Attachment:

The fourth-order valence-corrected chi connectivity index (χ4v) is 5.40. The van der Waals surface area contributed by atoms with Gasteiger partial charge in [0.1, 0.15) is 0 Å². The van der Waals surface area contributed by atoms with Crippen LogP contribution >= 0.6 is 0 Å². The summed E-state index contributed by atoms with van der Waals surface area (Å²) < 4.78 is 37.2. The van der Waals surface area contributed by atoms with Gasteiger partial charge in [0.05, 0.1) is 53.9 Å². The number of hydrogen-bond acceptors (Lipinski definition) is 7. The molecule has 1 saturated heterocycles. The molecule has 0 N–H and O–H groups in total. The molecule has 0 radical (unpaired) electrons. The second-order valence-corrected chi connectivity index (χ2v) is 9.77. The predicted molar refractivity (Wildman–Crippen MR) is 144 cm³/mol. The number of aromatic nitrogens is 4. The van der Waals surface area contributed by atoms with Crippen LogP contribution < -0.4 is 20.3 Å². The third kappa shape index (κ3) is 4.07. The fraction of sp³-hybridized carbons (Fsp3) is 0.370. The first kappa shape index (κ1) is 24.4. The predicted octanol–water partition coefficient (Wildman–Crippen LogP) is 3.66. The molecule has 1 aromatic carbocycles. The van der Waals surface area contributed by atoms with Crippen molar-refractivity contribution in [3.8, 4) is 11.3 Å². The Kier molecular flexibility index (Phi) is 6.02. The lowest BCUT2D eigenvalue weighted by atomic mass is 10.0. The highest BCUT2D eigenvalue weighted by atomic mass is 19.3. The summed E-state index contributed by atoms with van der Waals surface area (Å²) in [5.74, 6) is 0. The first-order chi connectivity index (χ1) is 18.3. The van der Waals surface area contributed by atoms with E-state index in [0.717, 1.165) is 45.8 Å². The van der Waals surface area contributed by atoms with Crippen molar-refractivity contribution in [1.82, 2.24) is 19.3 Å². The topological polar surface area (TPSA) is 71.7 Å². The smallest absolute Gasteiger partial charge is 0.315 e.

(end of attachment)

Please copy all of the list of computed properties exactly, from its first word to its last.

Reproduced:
The fourth-order valence-corrected chi connectivity index (χ4v) is 5.40. The van der Waals surface area contributed by atoms with Gasteiger partial charge in [0.1, 0.15) is 0 Å². The van der Waals surface area contributed by atoms with Crippen LogP contribution >= 0.6 is 0 Å². The summed E-state index contributed by atoms with van der Waals surface area (Å²) < 4.78 is 37.2. The van der Waals surface area contributed by atoms with Gasteiger partial charge in [0.05, 0.1) is 53.9 Å². The number of hydrogen-bond acceptors (Lipinski definition) is 7. The molecule has 1 saturated heterocycles. The molecule has 0 N–H and O–H groups in total. The molecule has 0 radical (unpaired) electrons. The second-order valence-corrected chi connectivity index (χ2v) is 9.77. The predicted molar refractivity (Wildman–Crippen MR) is 144 cm³/mol. The number of aromatic nitrogens is 4. The van der Waals surface area contributed by atoms with Crippen LogP contribution < -0.4 is 20.3 Å². The third kappa shape index (κ3) is 4.07. The fraction of sp³-hybridized carbons (Fsp3) is 0.370. The first kappa shape index (κ1) is 24.4. The predicted octanol–water partition coefficient (Wildman–Crippen LogP) is 3.66. The molecule has 1 aromatic carbocycles. The van der Waals surface area contributed by atoms with Crippen molar-refractivity contribution in [3.8, 4) is 11.3 Å². The Kier molecular flexibility index (Phi) is 6.02. The lowest BCUT2D eigenvalue weighted by atomic mass is 10.0. The highest BCUT2D eigenvalue weighted by atomic mass is 19.3. The summed E-state index contributed by atoms with van der Waals surface area (Å²) in [5.74, 6) is 0. The first-order chi connectivity index (χ1) is 18.3. The van der Waals surface area contributed by atoms with E-state index in [0.717, 1.165) is 45.8 Å². The van der Waals surface area contributed by atoms with Crippen molar-refractivity contribution in [1.82, 2.24) is 19.3 Å². The topological polar surface area (TPSA) is 71.7 Å². The smallest absolute Gasteiger partial charge is 0.315 e.